In a delta surge, even the severely immunocompromised wouldn’t have had to be alone over the holidays; though they might have wanted to avoid large gatherings and instead meet in smaller groups with family and friends who agreed to take a rapid test beforehand. The important point is that proven pandemic-fighting tools are available that didn’t exist a year ago.

We might get lucky and find omicron doesn’t lead to widespread severe sickness and death. Scientists have done laboratory studies showing that the standard two-dose mRNA vaccines are unlikely to offer much protection against omicron infection, though they might protect against serious disease. And those same experiments suggested that people who get a booster will get about 70 percent or 75 percent protection against symptomatic infection.

But the Harvard Medical School scientists are alarmed at what’s happened since Thanksgiving, when the variant first came to people’s attention. “This is unfolding all around the world in parallel,” Lemieux said. He worried that the situation in New York and the rest of the Northeast could become much worse than it has been in South Africa, where omicron was first discovered. South Africa was done with its delta surge, while the Northeast is likely to experience a pandemic of delta and omicron on top of each other.

Monoclonal antibodies won’t work as well in treating omicron, Lemieux continued, and the promising new antiviral drugs that have been billed as game changers are not yet available.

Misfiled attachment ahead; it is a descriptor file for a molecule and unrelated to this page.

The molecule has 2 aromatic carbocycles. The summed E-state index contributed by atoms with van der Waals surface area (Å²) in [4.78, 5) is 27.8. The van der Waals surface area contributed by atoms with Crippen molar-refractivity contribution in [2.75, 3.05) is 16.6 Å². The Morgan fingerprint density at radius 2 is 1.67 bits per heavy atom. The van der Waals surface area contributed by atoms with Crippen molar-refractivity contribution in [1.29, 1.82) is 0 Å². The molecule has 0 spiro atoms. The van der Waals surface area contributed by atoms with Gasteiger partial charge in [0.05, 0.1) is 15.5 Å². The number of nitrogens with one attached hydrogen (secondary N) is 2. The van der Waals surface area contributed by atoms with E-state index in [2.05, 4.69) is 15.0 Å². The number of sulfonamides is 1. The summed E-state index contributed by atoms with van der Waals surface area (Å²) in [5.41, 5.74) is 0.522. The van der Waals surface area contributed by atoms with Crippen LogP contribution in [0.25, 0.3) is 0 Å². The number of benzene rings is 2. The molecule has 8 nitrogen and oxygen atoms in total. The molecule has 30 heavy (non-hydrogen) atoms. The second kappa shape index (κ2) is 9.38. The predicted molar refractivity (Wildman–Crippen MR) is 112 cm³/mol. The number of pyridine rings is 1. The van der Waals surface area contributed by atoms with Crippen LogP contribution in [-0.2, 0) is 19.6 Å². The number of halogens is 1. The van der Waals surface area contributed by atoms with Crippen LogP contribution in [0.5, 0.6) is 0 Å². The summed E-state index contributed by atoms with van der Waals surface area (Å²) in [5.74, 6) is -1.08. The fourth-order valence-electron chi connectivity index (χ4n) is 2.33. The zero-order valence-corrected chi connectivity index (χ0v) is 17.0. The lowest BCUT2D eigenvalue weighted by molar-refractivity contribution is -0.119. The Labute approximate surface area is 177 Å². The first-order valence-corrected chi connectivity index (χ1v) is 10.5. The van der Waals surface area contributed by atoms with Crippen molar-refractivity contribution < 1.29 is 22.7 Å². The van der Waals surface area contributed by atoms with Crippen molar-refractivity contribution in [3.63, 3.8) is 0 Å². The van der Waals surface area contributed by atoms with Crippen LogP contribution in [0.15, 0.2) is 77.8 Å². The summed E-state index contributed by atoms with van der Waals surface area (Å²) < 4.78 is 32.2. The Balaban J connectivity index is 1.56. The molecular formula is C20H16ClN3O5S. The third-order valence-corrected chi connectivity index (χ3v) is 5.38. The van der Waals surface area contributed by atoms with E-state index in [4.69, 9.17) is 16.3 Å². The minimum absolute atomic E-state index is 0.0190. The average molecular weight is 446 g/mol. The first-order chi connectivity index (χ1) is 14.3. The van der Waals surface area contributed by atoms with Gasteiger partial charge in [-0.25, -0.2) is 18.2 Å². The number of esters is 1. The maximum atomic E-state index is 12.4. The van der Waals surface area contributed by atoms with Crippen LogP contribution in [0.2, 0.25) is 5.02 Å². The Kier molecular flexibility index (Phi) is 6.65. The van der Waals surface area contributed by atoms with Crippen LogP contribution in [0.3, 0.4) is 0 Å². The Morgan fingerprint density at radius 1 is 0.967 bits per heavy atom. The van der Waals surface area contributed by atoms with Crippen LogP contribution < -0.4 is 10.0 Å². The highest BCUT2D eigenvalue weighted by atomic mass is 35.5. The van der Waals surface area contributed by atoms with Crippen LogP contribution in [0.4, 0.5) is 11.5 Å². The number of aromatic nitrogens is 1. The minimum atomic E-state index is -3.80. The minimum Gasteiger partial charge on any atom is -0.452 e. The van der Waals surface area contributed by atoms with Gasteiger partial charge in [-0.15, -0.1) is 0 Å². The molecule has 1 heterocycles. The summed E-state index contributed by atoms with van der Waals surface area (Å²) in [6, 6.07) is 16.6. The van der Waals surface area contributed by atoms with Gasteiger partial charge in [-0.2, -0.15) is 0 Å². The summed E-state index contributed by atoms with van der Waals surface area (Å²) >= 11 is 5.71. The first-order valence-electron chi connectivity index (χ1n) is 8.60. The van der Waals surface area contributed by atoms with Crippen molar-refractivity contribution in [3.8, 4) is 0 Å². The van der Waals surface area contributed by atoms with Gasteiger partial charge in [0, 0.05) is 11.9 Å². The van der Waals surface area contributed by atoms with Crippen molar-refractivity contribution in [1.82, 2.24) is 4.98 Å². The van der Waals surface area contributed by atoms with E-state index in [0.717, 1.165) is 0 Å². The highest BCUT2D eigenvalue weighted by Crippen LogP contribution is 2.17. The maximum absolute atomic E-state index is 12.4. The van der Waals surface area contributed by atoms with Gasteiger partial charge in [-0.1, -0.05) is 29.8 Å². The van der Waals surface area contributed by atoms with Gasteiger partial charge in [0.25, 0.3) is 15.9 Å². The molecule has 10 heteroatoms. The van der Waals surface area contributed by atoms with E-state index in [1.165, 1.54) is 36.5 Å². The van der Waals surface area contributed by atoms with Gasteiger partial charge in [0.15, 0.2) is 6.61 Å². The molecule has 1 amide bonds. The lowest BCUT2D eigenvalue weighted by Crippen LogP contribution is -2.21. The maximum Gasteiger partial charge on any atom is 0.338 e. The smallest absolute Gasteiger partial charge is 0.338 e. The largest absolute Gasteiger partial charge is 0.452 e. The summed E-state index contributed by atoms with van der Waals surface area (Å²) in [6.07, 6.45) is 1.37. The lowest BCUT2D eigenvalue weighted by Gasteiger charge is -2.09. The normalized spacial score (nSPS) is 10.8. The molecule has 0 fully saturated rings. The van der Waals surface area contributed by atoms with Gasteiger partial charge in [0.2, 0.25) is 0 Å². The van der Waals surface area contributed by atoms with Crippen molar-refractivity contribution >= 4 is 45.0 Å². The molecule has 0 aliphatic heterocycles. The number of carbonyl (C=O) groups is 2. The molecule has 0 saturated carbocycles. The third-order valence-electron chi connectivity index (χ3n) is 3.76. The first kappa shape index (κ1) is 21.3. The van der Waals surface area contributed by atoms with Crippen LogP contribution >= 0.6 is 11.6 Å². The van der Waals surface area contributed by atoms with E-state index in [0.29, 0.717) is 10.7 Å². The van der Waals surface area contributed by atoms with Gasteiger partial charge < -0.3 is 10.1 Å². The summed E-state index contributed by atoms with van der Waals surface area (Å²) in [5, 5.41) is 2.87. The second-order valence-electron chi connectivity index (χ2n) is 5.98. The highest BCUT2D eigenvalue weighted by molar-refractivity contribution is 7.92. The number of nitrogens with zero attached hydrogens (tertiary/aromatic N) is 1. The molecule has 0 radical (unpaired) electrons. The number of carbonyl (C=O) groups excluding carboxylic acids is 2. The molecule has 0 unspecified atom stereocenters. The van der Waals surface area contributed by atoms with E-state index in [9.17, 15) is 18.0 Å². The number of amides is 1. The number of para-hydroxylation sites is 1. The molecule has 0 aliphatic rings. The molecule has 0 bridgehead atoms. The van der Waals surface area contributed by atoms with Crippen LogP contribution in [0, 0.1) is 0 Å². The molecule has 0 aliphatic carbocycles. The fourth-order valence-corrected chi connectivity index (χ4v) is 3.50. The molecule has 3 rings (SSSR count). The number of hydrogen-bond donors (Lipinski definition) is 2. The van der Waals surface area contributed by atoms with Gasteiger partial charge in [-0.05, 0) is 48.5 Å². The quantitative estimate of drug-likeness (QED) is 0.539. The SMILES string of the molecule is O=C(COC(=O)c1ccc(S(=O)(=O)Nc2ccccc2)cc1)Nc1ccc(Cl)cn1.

The good news is that this current situation of fear and confusion won’t likely last long.

In a recent study of Pfizer’s Paxlovid, the most promising of the new antiviral drugs, taking the pill within three days of the onset of symptoms cut the risk of hospitalization by 89 percent for the most high-risk patients. That drug could get Food and Drug Administration approval by the end of the month. By then, much of the fog of omicron confusion will likely have lifted.

But between now and then are many holiday celebrations. One Harvard researcher suggested making them safer by holding them outside and making everyone wear masks. That might be unrealistic since it’s cold out and it’s hard to socialize in a mask, and people usually expect to eat and drink at parties, which can’t be done while masked.

A short period of extra precautions shouldn’t be a big deal, especially for the traditionally more compliant and concerned blue states, particularly in the Northeast. But Joseph Allen, the Harvard School of Public Health professor who talked about safe holiday gatherings under delta, has been warning for months that public health officials have brought on pandemic fatigue by pushing an inappropriate level of high alert during the many months when cases were not surging in the Northeast.

Vaccinated people should have been able to enjoy a nearly normal, low-risk summer and early fall. Now the fear is that the public’s reserve of trust and patience has been spent.

Faye Flam is a Bloomberg Opinion columnist and host of the podcast “Follow the Science.” She has written for the Economist, the New York Times, the Washington Post, Psychology Today, Science and other publications.